The First Wild One - The Genesis of the Motorcycle Jacket
American ingenuity is responsible for some of the world’s greatest creations. For instance, the cheeseburger is arguably the best all-around food ever, LSD is the epitome of drugs, and the internet is borderline godlike in its scope. The same goes for a garment that has been adopted by crusty gutter punks, beer-gutted bikers, and yuppies alike: the infallible leather motorcycle jacket. This timeless icon of utilitarian fashion came from the mind of Irving Schott, cofounder of a company now known as Schott NYC, who made history with his iconic asymmetrical jacket design, commonly called the Perfecto.
The scrappy son of Russian immigrants, Irving started his career as a patternmaker for clothing manufacturers in the early 1900s. In 1913, he opened a factory with his brother Jack under the name Schott Bros. in the dingy basement of a tenement building on Manhattan’s Lower East Side. Irving’s first successful products were sheepskin-lined raincoats, which he peddled from door to door. Like any good business, Schott Bros. began to diversify its offerings, bestowing its top-of-the-line coats with the Perfecto brand name. Inspired by Irving’s favorite torpedo-shaped cigars, Perfecto labels were stitched on all of his best leather and wool-lined outerwear.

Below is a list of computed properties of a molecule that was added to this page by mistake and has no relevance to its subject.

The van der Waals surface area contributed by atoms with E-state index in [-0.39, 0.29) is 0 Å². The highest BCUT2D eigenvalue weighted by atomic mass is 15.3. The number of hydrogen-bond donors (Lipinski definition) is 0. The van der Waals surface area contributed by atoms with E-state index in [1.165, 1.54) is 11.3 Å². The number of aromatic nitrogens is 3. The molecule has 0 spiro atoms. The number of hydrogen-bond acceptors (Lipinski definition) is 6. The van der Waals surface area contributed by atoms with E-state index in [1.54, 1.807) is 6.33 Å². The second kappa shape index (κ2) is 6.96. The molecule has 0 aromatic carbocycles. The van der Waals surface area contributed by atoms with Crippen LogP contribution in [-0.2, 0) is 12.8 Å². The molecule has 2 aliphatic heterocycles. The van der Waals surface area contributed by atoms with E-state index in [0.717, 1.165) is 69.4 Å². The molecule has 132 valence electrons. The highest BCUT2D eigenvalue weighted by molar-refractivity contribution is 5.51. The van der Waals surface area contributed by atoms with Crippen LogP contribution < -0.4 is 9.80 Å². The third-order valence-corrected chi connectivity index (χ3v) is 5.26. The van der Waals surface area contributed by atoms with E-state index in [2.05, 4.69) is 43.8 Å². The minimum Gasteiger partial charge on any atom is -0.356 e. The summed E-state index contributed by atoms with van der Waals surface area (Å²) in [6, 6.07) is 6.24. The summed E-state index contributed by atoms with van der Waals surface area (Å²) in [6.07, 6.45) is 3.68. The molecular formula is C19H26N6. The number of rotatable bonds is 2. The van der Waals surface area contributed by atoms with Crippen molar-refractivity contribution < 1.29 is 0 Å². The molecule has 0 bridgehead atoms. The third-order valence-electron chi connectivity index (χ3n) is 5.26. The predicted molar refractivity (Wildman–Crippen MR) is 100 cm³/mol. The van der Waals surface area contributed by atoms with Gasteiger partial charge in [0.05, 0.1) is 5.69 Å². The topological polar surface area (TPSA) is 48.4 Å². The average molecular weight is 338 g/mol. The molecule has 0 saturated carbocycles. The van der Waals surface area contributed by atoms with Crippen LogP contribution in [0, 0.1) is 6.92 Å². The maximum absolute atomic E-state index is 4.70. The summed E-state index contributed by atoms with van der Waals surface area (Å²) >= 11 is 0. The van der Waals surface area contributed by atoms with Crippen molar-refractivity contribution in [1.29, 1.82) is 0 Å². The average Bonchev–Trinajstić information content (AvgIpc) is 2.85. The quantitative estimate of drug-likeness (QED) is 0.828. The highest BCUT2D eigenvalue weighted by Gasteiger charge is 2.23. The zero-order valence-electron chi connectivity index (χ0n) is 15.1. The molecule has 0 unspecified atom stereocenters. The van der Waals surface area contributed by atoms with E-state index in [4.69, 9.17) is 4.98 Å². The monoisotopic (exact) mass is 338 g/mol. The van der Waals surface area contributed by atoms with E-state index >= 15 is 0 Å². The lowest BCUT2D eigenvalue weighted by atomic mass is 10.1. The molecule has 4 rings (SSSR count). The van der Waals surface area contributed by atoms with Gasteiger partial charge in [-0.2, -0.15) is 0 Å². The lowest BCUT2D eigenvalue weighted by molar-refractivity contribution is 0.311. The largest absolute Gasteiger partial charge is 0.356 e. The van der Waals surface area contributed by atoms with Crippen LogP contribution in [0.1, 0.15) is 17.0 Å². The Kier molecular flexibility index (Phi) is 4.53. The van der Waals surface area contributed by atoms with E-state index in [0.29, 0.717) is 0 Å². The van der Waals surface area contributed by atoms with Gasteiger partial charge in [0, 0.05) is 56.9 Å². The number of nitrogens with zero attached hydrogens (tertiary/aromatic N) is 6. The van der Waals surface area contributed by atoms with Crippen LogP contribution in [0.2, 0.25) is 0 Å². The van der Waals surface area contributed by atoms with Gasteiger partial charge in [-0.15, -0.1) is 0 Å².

Stepping into Schott NYC’s Union, New Jersey factory is like going back in time. They use machines that date back to the early 1900s, employ men and women who’ve been making jackets longer than you’ve been alive, and emphasize quality above all else.
At the time, motorcycles were probably the furthest thing from Irving’s mind, considering they had only recently become commercially available and he didn’t even know how to drive a car. Irving was introduced to the world of boss hogs by a friend who was a member of the Beck family. The Becks were one of the country’s largest Harley-Davidson distributors and published a popular catalog of their wares that was available at motorcycle dealerships across the country. Schott Bros. began manufacturing outerwear for the Beck catalog in 1920, including early iterations of what would become the modern motorcycle jacket.
Up until this point, there wasn’t a single piece of outerwear on the market sturdy enough to be synonymous with riding motorcycles. Wool jackets lacked the ability to protect the rider from the cutting wind at high speeds, and the leather coats of the day were not designed for the hunched-over, extended-arm posture necessary to drive a motorcycle; this was compounded by the fact that wearing either type of jacket on a motorcycle almost guaranteed that anything in the rider’s pockets would be blown into the air while barreling down the road. The advent of the zipper solved these problems and became a key element to Irving’s design.